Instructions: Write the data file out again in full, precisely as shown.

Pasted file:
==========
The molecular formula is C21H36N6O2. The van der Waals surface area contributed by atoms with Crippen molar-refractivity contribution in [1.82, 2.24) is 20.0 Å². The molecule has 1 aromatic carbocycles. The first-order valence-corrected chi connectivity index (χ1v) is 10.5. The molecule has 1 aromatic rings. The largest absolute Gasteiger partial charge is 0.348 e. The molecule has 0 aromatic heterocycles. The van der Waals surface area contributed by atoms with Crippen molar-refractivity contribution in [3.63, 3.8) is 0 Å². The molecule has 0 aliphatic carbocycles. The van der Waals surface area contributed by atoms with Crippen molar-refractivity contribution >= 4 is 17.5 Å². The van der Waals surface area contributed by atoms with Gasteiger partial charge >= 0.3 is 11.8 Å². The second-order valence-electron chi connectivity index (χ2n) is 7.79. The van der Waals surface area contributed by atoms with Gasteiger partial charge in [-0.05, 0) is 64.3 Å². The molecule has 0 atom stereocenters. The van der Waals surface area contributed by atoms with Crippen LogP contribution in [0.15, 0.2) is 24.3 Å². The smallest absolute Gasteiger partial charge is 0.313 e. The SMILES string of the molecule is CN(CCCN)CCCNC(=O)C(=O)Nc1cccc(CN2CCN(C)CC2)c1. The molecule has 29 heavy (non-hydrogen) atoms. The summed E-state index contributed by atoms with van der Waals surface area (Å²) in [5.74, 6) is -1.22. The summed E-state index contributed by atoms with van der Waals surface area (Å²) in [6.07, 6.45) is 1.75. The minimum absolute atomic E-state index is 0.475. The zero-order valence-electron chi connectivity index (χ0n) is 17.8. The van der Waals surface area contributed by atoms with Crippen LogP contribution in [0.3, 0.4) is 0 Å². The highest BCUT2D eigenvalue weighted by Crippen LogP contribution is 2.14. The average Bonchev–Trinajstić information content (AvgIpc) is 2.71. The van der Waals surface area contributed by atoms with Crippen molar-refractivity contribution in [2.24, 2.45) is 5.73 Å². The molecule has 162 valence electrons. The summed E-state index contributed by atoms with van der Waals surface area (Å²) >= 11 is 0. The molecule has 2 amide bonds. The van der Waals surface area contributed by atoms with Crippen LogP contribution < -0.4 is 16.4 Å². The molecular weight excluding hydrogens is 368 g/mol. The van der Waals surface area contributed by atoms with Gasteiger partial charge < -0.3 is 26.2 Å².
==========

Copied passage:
The molecular formula is C21H36N6O2. The van der Waals surface area contributed by atoms with Crippen molar-refractivity contribution in [1.82, 2.24) is 20.0 Å². The molecule has 1 aromatic carbocycles. The first-order valence-corrected chi connectivity index (χ1v) is 10.5. The molecule has 1 aromatic rings. The largest absolute Gasteiger partial charge is 0.348 e. The molecule has 0 aromatic heterocycles. The van der Waals surface area contributed by atoms with Crippen molar-refractivity contribution in [3.63, 3.8) is 0 Å². The molecule has 0 aliphatic carbocycles. The van der Waals surface area contributed by atoms with Crippen molar-refractivity contribution >= 4 is 17.5 Å². The van der Waals surface area contributed by atoms with Gasteiger partial charge >= 0.3 is 11.8 Å². The second-order valence-electron chi connectivity index (χ2n) is 7.79. The van der Waals surface area contributed by atoms with Gasteiger partial charge in [-0.05, 0) is 64.3 Å². The molecule has 0 atom stereocenters. The van der Waals surface area contributed by atoms with Crippen LogP contribution in [0.15, 0.2) is 24.3 Å². The smallest absolute Gasteiger partial charge is 0.313 e. The SMILES string of the molecule is CN(CCCN)CCCNC(=O)C(=O)Nc1cccc(CN2CCN(C)CC2)c1. The molecule has 29 heavy (non-hydrogen) atoms. The summed E-state index contributed by atoms with van der Waals surface area (Å²) in [5.74, 6) is -1.22. The summed E-state index contributed by atoms with van der Waals surface area (Å²) in [6.07, 6.45) is 1.75. The minimum absolute atomic E-state index is 0.475. The zero-order valence-electron chi connectivity index (χ0n) is 17.8. The van der Waals surface area contributed by atoms with Crippen LogP contribution in [0.3, 0.4) is 0 Å². The highest BCUT2D eigenvalue weighted by Crippen LogP contribution is 2.14. The average Bonchev–Trinajstić information content (AvgIpc) is 2.71. The van der Waals surface area contributed by atoms with Crippen molar-refractivity contribution in [2.24, 2.45) is 5.73 Å². The molecule has 162 valence electrons. The summed E-state index contributed by atoms with van der Waals surface area (Å²) >= 11 is 0. The molecule has 2 amide bonds. The van der Waals surface area contributed by atoms with Crippen LogP contribution < -0.4 is 16.4 Å². The molecular weight excluding hydrogens is 368 g/mol. The van der Waals surface area contributed by atoms with Gasteiger partial charge < -0.3 is 26.2 Å².